San Gabriel Mission

  • 01 of 09

    San Gabriel Mission

    San Gabriel Mission
    Rachel Titiriga/Flickr/CC BY 2.0

    San Gabriel Mission was the fourth one built in California. It was founded on September 8, 1771, by Fathers Pedro Cambon and Angel Somera. The name San Gabriel Mission is for the Arcangel Gabriel.

    Interesting Facts about San Gabriel Mission

    Mission San Gabriel is the oldest structure of its kind south of Monterey. Settlers from the mission founded the City of Los Angeles.

    The mission is the only one in California with Moorish architecture, and it has no bell tower.

    Where Is San Gabriel Mission Located?

    Mission San Gabriel is at 428 South Mission Drive in San Gabriel CA. You can get the address, hours, and directions at the  Mission San Gabriel Website.

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  • 02 of 09

    History of San Gabriel Mission: 1771 to the Present Day

    Statue of Father Junipero Serra (1713-1784) in the grounds of Mission San Gabriel.
    Lonely Planet / Getty Images

    In 1771, there were two Spanish missions in what is now California. They were at San Diego and Carmel, more than 400 miles apart.

    More Franciscan missionaries arrived at Father Serra's headquarters that year, and he decided to build more missions between the two existing ones. In the summer of 1771, the Fathers created two more missions: Mission San Antonio de Padua which is south of Carmel and San Gabriel Mission in the area that is now Los Angeles.

    Fathers Pedro Cambon and Angel Somera founded San Gabriel Mission on September 8, 1771. They named for the Arcangel Gabriel. It was the fourth in a chain of 21. The original plan was to place it on the Santa Ana River. When the founders arrived, they decided to go further inland to the San Gabriel River instead.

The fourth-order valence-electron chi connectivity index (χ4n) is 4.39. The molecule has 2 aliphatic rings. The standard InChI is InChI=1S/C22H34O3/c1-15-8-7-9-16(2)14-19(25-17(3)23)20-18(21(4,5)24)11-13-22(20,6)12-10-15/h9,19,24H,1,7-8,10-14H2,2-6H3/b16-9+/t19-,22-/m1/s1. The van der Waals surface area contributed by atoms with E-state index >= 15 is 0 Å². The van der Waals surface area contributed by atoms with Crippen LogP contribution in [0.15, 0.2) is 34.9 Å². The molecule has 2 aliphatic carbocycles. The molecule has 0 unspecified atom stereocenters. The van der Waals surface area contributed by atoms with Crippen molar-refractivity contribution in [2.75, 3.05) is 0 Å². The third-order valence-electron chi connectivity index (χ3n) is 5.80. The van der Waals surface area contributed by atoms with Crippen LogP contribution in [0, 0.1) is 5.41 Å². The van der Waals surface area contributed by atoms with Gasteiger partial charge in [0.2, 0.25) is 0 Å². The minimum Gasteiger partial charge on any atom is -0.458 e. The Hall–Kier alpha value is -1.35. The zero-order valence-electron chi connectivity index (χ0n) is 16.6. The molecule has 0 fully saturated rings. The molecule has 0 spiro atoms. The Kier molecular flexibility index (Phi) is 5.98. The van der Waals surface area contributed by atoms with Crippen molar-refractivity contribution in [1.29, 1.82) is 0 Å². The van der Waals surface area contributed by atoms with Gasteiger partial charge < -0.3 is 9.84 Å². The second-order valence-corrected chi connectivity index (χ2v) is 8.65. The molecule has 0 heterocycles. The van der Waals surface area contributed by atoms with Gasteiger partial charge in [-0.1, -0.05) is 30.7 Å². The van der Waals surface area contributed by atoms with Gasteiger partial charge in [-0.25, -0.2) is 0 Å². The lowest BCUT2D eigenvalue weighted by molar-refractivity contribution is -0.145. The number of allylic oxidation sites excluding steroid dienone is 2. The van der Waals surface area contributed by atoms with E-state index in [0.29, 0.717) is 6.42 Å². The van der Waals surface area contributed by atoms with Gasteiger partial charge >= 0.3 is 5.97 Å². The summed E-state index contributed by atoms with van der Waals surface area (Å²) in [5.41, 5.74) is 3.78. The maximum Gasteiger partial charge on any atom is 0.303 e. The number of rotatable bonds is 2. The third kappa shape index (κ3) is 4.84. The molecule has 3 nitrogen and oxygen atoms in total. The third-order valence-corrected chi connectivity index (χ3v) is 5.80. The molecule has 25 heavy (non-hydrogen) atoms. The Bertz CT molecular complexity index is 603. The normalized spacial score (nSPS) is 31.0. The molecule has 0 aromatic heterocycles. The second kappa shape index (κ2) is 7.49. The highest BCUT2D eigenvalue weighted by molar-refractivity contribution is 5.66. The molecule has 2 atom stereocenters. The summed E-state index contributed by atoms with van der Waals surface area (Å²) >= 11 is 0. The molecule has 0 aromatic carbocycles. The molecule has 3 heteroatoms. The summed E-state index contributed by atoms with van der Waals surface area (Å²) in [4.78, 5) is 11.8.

According to legend, native chiefs tried to stop the fathers from building their mission. The Fathers were afraid of a bloody battle but showed the Indians a painting the Virgin Mary as Our Lady of Sorrows and the Indians immediately threw down their bows and arrows.

    Early Years

    For 7,000 years before the Spanish came, the Tongva Indians lived in the area of California where Los Angeles now is. They built permanent villages along streams and rivers. Their houses were made from willow branches and reeds. The Tongva called their houses "Kiiy" (pronounced "key").

    The Spanish missionaries often renamed the local Indians after the name of the mission nearby. They called the Tongva Gabrielinos, and you may sometimes hear or see that name.

    The Indians were friendly in the beginning and helped with the building. Baptisms began immediately after the founding. However, relationships with the Indians turned bad because of the soldiers. A soldier attacked a chief's wife and killed her husband when he tried to stop him. The fathers acted quickly and had the guilty soldier sent to another location.

    In 1774, Spanish soldier and explorer Juan Bautista de Anza arrived at Mission San Gabriel from Mexico City. He established a land route that passed by San Gabriel Mission, making it near a busy crossroad. Its location made it one of the most important missions.

    In 1775, the fathers found a better site closer to the mountains, and they moved the mission. In 1776, Fathers Sanchez and Cruzado took over the mission. They ran it for the next thirty years. They began church construction in 1779.

    In 1781, two fathers, several Indians, and eleven families left the mission and traveled nine miles west to form a civilian settlement. They called it El Pueblo de Nuestra la Reina de Los Angeles (The City of Our Lady Queen of the Angels). It is the present city of Los Angeles.

    San Gabriel Mission in the 1800-1830s

    In 1805, Fathers Sanchez and Cruzado both died, shortly before the building was completed. Father Jose Zalvidea came to replace them and stayed for the next 20 years.

    Secularization

    After Mexico won independence from Spain, the missions were secularized. Their land was supposed to be transferred to the natives. Instead, most of it fell into the hands of dishonest politicians and their friends. The mission was turned over to a civil administrator in 1834.